The other is a graph from NOAA, the National Oceanic and Atmospoheric Administration, part of the US Department of Commerce, the "weather people", that shows the average temperature in Las Vegas for the past six decades. Specificallly, the average in the 1940"s was 81.3 degrees, and in the 1990's, 79.9 degrees. Yes, in 1960's it was 79.2, the 1970's 79.7, but for the past two decades, it has remained static, at 79.9.
At about the same time, I noticed a news report by hurricane forecasters revising downward their prediction for the current hurricane season.
Forecaster reduces 2007 hurricane prediction
Published on Thursday, July 26, 2007
By Kelly Riddell
WASHINGTON, USA (Bloomberg): WSI Corp., a weather-forecasting company, has reduced the number of hurricanes it's predicting this year because of cooler-than-expected water temperatures in the North Atlantic.
The 2007 season is expected to deliver a total of six hurricanes, instead of the eight previously forecast, Andover, Massachusetts-based WSI said. An average season yields six. The 2005 season, which brought Katrina, Rita and billions of dollars in damage, generated a record 15 hurricanes.
"Sea-surface temperatures really haven't warmed like they normally do this time of year," WSI senior meteorologist Jim Klein said in an interview. "We can't pinpoint any specific reason, but we're not seeing the tropical development like we've anticipated."
This is in start contrast to the advisory given in April predicting a "very active" 2007 Hurricane Season.
By Andrea Thompson, LiveScience Staff Writer
posted: 03 April 2007 10:07 am ET
The Atlantic basin will likely see a very active hurricane season this year, though not as active as in 2004 and 2005, according to a well-known Colorado State University forecasting team.
"The activity of these two years was unusual, but within the natural bounds of hurricane variation," said hurricane forecasting guru William Gray, who issued his first seasonal forecast 24 years ago.
The latest forecast upgrades the team's earlier predictions for the 2007 hurricane season. The team now expects 17 named storms to form in the Atlantic, with nine of those storms becoming hurricanes. Five of the hurricanes are expected to develop into major storms (Categories 3, 4, and 5 on the Saffir-Simpson scale) with wind speeds of 111 mph or greater.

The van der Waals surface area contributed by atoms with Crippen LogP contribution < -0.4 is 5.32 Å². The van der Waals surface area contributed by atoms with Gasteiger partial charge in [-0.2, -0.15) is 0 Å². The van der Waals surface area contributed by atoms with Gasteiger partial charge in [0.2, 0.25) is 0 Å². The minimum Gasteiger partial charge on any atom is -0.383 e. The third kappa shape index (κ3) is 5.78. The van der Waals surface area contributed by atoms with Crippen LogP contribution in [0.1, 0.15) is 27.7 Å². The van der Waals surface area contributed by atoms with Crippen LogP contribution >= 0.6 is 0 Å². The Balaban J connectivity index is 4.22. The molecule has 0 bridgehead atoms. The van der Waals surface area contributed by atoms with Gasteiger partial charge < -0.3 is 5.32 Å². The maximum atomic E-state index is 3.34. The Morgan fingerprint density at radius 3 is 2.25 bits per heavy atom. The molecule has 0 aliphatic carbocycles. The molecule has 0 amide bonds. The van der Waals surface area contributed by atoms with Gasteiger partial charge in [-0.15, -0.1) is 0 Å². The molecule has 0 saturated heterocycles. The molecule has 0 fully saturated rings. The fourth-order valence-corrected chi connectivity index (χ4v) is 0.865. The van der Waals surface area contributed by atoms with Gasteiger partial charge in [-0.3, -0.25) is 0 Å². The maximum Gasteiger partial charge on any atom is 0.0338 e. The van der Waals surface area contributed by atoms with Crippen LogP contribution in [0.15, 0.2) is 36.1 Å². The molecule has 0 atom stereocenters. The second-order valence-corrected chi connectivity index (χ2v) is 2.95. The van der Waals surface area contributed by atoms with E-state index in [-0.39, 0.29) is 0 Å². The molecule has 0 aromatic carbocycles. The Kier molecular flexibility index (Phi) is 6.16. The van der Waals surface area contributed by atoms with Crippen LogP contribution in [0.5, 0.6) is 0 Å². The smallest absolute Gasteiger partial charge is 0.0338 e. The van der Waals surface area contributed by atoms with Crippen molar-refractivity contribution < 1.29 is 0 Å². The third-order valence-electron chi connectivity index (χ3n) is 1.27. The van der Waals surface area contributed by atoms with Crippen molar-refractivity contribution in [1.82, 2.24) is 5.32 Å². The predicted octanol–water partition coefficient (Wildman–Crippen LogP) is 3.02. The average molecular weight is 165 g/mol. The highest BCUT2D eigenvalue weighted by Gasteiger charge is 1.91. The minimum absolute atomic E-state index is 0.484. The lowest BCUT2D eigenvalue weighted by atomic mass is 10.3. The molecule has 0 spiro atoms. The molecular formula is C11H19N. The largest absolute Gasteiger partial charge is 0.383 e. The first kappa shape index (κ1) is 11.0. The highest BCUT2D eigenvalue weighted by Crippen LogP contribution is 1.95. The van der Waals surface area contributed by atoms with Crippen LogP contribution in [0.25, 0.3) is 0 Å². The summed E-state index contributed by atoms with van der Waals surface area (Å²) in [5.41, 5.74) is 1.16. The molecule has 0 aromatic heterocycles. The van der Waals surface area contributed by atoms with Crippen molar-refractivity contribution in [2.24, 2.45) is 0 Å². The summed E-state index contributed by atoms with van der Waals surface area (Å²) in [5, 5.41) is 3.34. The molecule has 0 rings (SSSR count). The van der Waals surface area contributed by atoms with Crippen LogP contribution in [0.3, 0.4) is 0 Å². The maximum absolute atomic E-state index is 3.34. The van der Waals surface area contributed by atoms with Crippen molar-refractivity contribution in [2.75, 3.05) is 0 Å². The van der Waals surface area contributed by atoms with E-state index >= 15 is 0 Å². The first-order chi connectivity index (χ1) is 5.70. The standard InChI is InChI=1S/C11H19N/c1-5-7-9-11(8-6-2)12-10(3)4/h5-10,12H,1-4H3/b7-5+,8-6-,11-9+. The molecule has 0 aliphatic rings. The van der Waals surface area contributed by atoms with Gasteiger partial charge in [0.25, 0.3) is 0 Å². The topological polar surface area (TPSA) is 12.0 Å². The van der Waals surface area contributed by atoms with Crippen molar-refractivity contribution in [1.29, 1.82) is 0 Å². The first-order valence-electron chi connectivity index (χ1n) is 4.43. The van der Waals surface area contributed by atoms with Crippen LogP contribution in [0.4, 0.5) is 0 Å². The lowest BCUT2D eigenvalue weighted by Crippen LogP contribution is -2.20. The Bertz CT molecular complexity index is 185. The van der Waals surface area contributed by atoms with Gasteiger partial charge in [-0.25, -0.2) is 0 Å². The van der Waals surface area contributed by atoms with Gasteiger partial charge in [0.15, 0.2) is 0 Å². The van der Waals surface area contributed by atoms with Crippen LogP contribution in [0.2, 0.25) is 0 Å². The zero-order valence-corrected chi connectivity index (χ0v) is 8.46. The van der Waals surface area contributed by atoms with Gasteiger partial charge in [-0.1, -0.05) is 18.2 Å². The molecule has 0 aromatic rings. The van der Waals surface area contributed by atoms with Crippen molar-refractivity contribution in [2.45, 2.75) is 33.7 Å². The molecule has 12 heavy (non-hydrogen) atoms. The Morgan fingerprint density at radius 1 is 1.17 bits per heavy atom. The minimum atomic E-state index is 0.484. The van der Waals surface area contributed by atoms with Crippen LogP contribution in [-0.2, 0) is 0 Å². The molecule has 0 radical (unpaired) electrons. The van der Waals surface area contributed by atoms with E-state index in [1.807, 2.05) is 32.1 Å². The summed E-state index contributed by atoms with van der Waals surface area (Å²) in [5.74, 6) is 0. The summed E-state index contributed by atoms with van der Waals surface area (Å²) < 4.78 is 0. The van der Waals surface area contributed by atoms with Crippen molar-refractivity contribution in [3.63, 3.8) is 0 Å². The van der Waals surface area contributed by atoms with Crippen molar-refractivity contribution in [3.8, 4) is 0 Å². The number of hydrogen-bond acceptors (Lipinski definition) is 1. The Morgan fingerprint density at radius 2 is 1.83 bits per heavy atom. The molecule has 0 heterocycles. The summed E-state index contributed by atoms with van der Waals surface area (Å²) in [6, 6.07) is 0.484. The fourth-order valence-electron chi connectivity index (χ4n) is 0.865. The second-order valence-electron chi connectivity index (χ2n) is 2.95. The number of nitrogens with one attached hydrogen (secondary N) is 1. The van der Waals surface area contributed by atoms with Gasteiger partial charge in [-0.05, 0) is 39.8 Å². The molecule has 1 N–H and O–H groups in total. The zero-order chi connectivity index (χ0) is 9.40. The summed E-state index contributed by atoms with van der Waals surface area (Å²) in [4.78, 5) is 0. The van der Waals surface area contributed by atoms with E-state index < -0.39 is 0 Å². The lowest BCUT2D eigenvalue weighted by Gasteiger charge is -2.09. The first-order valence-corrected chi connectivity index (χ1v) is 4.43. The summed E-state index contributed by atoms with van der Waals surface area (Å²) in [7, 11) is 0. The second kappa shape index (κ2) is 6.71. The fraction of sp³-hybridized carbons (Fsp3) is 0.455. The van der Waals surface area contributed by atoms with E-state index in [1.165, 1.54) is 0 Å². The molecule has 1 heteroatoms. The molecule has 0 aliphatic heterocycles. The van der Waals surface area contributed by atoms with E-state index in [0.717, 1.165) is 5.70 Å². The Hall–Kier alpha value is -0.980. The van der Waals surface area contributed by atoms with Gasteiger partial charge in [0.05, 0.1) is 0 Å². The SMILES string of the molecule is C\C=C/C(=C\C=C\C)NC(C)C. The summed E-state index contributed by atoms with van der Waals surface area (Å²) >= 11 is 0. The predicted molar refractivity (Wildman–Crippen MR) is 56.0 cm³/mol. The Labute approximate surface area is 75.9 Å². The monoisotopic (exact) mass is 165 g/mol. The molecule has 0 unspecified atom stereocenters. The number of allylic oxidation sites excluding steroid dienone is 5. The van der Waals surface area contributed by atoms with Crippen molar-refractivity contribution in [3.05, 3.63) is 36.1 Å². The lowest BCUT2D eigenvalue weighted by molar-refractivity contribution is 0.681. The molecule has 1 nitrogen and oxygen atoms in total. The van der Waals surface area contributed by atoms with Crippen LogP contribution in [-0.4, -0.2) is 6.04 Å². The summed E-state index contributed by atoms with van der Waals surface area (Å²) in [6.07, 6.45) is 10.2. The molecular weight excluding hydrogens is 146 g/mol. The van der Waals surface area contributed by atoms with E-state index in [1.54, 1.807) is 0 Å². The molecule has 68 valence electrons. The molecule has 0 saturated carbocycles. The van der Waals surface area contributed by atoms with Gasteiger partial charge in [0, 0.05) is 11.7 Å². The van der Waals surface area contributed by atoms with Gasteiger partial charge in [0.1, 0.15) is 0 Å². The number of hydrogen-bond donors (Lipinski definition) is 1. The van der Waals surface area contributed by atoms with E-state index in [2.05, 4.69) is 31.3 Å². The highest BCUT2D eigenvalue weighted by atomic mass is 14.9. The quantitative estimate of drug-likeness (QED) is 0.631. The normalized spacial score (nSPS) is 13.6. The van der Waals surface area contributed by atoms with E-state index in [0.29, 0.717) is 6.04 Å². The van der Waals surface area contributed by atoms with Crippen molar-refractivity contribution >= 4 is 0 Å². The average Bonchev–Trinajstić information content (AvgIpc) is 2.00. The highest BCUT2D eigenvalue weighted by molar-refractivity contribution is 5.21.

The earlier 2007 forecast estimated 14 named storms and 3 hurricanes.
Now, what is the average person supposed to think after continually reading such contradictory information in the MSM? Are there no experts? Are the "experts" just guessing? Does politics play a part in predictions and press releases? No Sh&* Sherlock.
The unfortunate result of this "crying wolf" is that the public is turning a deaf ear to the science community. The entire global warming "debate" is a case in point. Scientist with axes to grind and jobs to keep will suck up to whatever political entity seems to be gaining the upper hand. No ordinary citizen with a smattering of science education and no access to the lastest technological analysis will be able to make heads or tales of any scientific situation that faces him.
One of the worst developments of the last few decades has been the politicization of science. Theories have replaced fact. Computer models have been taken as gospel. Few people in the MSM acknowledge the fact that the nature of climate is a composite of so many variables, both within and without our humble atmosphere, and far beyond our "poor power to add or detract" that an accurate computer model is a figment of some scientist's and his political agenda's imagination.
It is so very disheartening.